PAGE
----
My Tesco ID theft hell

Tesco claimed my identity had been stolen, but wouldn't do anything to help.

Updated: 
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This article was written by Tony Levene for lovemoney.com

It can be distressing when you are told that your identity may have been stolen. It's even worse when the firm involved with the 'fraudulent' transaction refuses to help you work out what's happened.

This happened to me at Tesco. Trying to return a faulty Hudl tablet under guarantee to the store turned into a nightmare where Tesco refused to believe what I said, claiming someone else had stolen my identity. And trying to find out what had gone wrong simply led me into a wall of "data protection" and "internal issues".

For well over a week, the store was unable to explain why it claimed my home address and unique serial number on my receipt had been subsumed by someone else - someone Tesco claimed was my wife.

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Replacing a faulty Hudl

Last year, I bought two Tesco Hudl tablets, one for my wife, the other for my son, in two transactions. One was from Tesco Direct and one in store. My wife's machine never worked properly, with the screen freezing. Finally, we decided we either had to take it back and make use of the one-year guarantee or bin it.

The assistant at my local Tesco phoned the Hudl department and quoted my unique eight letter order code. This is where the difficulties started.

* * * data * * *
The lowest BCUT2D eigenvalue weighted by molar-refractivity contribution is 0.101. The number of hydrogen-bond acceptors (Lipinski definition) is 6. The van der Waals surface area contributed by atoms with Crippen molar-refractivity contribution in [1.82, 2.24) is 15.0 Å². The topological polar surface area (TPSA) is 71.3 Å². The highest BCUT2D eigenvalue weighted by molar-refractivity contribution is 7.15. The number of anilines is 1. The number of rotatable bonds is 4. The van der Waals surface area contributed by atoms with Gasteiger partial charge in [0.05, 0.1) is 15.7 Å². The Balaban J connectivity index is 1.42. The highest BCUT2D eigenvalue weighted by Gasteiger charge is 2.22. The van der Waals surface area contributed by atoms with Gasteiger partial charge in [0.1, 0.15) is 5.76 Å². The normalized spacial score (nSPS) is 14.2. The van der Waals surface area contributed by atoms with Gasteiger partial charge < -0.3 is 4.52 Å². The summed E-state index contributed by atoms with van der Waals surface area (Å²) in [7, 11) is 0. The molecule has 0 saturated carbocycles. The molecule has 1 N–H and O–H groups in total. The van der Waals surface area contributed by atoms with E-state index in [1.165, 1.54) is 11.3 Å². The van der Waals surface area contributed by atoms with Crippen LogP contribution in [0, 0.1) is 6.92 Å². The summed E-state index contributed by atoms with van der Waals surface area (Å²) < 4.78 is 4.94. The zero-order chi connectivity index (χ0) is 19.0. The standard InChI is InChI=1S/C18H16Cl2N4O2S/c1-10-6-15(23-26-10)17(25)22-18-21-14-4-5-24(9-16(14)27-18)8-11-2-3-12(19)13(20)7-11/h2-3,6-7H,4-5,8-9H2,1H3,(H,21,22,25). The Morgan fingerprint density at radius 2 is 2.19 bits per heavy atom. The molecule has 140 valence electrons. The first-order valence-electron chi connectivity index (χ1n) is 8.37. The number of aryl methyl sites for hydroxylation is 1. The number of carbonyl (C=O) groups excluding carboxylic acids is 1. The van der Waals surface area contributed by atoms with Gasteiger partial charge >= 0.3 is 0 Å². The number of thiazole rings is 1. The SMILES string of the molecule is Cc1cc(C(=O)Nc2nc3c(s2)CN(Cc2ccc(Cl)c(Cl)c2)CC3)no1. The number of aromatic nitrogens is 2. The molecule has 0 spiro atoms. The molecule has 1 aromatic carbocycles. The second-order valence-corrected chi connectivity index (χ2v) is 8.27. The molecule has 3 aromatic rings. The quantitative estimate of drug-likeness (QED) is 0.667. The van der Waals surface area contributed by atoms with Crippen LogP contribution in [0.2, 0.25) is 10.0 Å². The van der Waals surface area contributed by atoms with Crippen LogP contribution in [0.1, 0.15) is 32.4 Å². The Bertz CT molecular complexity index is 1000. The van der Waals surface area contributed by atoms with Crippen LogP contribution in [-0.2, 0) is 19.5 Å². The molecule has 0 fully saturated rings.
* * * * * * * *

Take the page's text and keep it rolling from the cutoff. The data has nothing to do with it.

The man told me he could do nothing with my tablet because "your wife complained about it a few days ago and a replacement was on its way".

"That was simply not possible," I protested. I asked him my "wife's" name – she has a different, and almost unique, surname. But he would not tell me, quoting "data protection". Nor would he tell me what address the replacement was heading towards.

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"Is it Scotland, London, Wales, Yorkshire.....?" I asked. Once again, it was "data protection" as it was all though this saga. I was the one treated as though I was a liar, even though it was my identity which had been subsumed. No one seemed to want to protect me.

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How to Prevent ID Theft

I spoke to a supervisor who informed me that the replacement was going to someone on my road with the same name but at a different number (another secret due to data protection). I knew this was nonsense but it made no difference to Tesco.

Returning home, I called Tesco again, using my second receipt. I should not have had to do this, but faced with a brick wall, the only way is to work around it.

A courier arrived on time two days later to pick up the broken machine and give me a refurbished one plus a new case. This one thankfully works well.

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I want answers

But as I had spent a lot of time on this incident, and had many concerns about exactly what had gone wrong, I pursued Tesco for answers.

After a week, someone in customer services phoned to apologise and offer £25 compensation. But I was still in the dark about what had happened.

Finally, someone in Hudl came clean. He told me that a woman with a similar surname to mine had returned a Hudl. That was it. She had neither my unique order number nor address, but the first person who dealt with my case had simply looked at names.

In a heated conversation, I spoke to the supervisor who had compounded the error by backing up the original Hudl worker's error. He failed to understand what I was complaining about as I now had a replacement. He then informed me that I had no rights as it was "an internal matter".

Because I had made it very clear it was my matter as well – I was the victim of incompetence and potentially ID theft – a recording of my call reached a senior customer services manager who called to apologise and increase the compensation to a £50 Tesco voucher.

On three occasions I've asked Tesco's press office for a comment. I'm still waiting.

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